Here is the unbelievable part: during the movie, she and the man hold hands. She doesn't know if she reached for his or he reached for hers, but there they are. His hand is warm and dry, and she holds it tightly. At the approaching end of the movie, she hears him breathing deeply, and she thinks maybe he is sleeping. Then she thinks he is breathing hard. He leans toward her and she wonders if he is about to kiss her, and she wonders what she will do. But he does not kiss her. He whispers that he has to go and asks if she will please come back next week. Meet him there next week. Then he untangles his fingers from hers, pats her hand, and is gone.
She stays to the end and comes to in the bright mall, blinking, feeling slow. She buys an eggroll at Wok Wok and some starter goldfish for the kids and then remembers a credit she has at Cooks Country, so she buys a beautiful utility knife and a small cutting board. On the way home, she stops for a ripe tomato and some lemons, so she will have something to cut. She calls John's friend and invites him to dinner over the weekend.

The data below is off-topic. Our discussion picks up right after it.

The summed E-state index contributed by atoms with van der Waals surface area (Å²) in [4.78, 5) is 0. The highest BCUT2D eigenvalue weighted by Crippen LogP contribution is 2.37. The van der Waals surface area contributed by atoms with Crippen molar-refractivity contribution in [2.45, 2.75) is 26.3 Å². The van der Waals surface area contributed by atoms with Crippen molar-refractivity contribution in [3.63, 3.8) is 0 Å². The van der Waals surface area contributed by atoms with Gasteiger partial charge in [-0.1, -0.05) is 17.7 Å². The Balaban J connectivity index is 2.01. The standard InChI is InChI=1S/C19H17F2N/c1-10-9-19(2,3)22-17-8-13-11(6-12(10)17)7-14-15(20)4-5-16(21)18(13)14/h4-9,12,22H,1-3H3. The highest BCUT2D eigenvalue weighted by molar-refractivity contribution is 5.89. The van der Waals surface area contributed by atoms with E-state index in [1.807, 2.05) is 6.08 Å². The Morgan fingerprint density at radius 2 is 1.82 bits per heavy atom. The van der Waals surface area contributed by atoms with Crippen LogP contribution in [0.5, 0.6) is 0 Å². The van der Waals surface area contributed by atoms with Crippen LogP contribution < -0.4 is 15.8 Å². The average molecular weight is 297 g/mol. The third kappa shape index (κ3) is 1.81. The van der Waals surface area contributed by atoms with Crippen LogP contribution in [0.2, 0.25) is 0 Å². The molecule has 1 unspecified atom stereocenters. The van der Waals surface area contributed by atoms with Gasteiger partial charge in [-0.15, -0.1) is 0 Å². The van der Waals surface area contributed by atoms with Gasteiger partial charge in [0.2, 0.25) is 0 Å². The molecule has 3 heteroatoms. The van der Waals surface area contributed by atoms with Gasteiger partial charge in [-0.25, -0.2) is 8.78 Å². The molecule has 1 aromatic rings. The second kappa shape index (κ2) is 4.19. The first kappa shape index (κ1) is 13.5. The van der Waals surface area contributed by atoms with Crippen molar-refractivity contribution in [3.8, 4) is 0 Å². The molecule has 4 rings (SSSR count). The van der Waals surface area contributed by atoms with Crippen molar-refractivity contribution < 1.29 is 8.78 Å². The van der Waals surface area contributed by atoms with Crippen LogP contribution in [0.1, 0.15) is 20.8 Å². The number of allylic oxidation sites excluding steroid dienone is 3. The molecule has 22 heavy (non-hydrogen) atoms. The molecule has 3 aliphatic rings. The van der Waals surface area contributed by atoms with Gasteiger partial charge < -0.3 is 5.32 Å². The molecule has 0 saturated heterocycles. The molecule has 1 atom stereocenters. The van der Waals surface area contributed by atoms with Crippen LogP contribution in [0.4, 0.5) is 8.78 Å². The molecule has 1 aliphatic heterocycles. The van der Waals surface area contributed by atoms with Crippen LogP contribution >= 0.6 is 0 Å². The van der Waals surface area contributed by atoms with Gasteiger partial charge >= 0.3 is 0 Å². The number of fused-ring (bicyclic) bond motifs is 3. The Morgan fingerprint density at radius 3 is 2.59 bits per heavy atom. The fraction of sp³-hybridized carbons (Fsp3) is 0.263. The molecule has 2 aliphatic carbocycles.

She takes another day off a week later, and she goes back to the mall, to the bench near the multiplex, but the old man is not there. She sits for a while, hoping he will come.
She wants to tell him not to feel guilty; he is doing the best he can. She thinks if he shows up, she will take him to Cook's Country and insist on buying him a single-cup coffee maker. She will insist on it.
She wants to tell him to try not to think about his wife when he is not with her, but to just enjoy his days, making friends, meeting people, being a nice person.
In her mind, he thanks her but says there is no use trying not to think about something; it only brings it on harder. You might as well tell yourself not to think Hippopotamus. You might as well think about it all the time, with all your heart.
About the Story
As a writer, Moskowitz loves to explore the territory where funny and sad meet. This inclination is evident in Hippopotamus, as Bonnie -- a mother at wit's end -- finds momentary happiness in an unexpected place.